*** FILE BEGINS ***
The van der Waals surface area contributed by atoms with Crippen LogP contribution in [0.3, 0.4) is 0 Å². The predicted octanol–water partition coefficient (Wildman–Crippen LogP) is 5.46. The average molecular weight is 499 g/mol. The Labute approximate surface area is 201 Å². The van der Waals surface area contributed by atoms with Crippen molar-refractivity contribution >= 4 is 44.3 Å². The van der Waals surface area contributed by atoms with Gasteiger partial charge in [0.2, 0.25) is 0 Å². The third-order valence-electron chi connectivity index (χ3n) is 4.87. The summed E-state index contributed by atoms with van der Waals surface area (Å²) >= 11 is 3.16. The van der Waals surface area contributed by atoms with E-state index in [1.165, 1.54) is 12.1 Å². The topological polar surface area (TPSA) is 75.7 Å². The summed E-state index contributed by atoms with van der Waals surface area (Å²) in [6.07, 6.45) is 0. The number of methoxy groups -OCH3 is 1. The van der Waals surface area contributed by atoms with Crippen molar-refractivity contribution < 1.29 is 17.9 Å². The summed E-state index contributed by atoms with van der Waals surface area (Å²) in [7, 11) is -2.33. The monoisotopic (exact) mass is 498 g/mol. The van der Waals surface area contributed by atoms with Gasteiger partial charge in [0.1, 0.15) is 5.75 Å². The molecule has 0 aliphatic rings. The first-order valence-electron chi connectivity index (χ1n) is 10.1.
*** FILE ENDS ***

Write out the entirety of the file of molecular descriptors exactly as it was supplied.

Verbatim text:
The van der Waals surface area contributed by atoms with Crippen LogP contribution in [0.3, 0.4) is 0 Å². The predicted octanol–water partition coefficient (Wildman–Crippen LogP) is 5.46. The average molecular weight is 499 g/mol. The Labute approximate surface area is 201 Å². The van der Waals surface area contributed by atoms with Crippen molar-refractivity contribution >= 4 is 44.3 Å². The van der Waals surface area contributed by atoms with Gasteiger partial charge in [0.2, 0.25) is 0 Å². The third-order valence-electron chi connectivity index (χ3n) is 4.87. The summed E-state index contributed by atoms with van der Waals surface area (Å²) >= 11 is 3.16. The van der Waals surface area contributed by atoms with E-state index in [1.165, 1.54) is 12.1 Å². The topological polar surface area (TPSA) is 75.7 Å². The summed E-state index contributed by atoms with van der Waals surface area (Å²) in [6.07, 6.45) is 0. The number of methoxy groups -OCH3 is 1. The van der Waals surface area contributed by atoms with Crippen molar-refractivity contribution < 1.29 is 17.9 Å². The summed E-state index contributed by atoms with van der Waals surface area (Å²) in [7, 11) is -2.33. The monoisotopic (exact) mass is 498 g/mol. The van der Waals surface area contributed by atoms with Gasteiger partial charge in [0.1, 0.15) is 5.75 Å². The molecule has 0 aliphatic rings. The first-order valence-electron chi connectivity index (χ1n) is 10.1.